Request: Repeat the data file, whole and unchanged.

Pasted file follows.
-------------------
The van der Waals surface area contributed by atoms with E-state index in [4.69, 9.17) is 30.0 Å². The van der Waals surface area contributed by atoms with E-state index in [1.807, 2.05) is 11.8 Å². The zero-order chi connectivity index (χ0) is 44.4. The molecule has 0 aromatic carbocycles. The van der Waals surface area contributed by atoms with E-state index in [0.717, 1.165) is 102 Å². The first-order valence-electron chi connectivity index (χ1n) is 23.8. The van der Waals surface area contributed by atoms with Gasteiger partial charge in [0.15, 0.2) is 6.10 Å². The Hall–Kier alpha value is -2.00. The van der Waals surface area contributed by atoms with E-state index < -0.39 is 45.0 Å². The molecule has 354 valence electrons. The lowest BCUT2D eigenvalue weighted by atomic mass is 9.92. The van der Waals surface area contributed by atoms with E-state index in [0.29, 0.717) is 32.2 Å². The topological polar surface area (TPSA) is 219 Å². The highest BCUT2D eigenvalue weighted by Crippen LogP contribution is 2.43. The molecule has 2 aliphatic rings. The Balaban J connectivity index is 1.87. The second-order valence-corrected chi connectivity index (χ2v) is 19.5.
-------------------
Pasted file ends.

The van der Waals surface area contributed by atoms with E-state index in [4.69, 9.17) is 30.0 Å². The van der Waals surface area contributed by atoms with E-state index in [1.807, 2.05) is 11.8 Å². The zero-order chi connectivity index (χ0) is 44.4. The molecule has 0 aromatic carbocycles. The van der Waals surface area contributed by atoms with E-state index in [0.717, 1.165) is 102 Å². The first-order valence-electron chi connectivity index (χ1n) is 23.8. The van der Waals surface area contributed by atoms with Gasteiger partial charge in [0.15, 0.2) is 6.10 Å². The Hall–Kier alpha value is -2.00. The van der Waals surface area contributed by atoms with E-state index < -0.39 is 45.0 Å². The molecule has 354 valence electrons. The lowest BCUT2D eigenvalue weighted by atomic mass is 9.92. The van der Waals surface area contributed by atoms with E-state index in [0.29, 0.717) is 32.2 Å². The topological polar surface area (TPSA) is 219 Å². The highest BCUT2D eigenvalue weighted by Crippen LogP contribution is 2.43. The molecule has 2 aliphatic rings. The Balaban J connectivity index is 1.87. The second-order valence-corrected chi connectivity index (χ2v) is 19.5.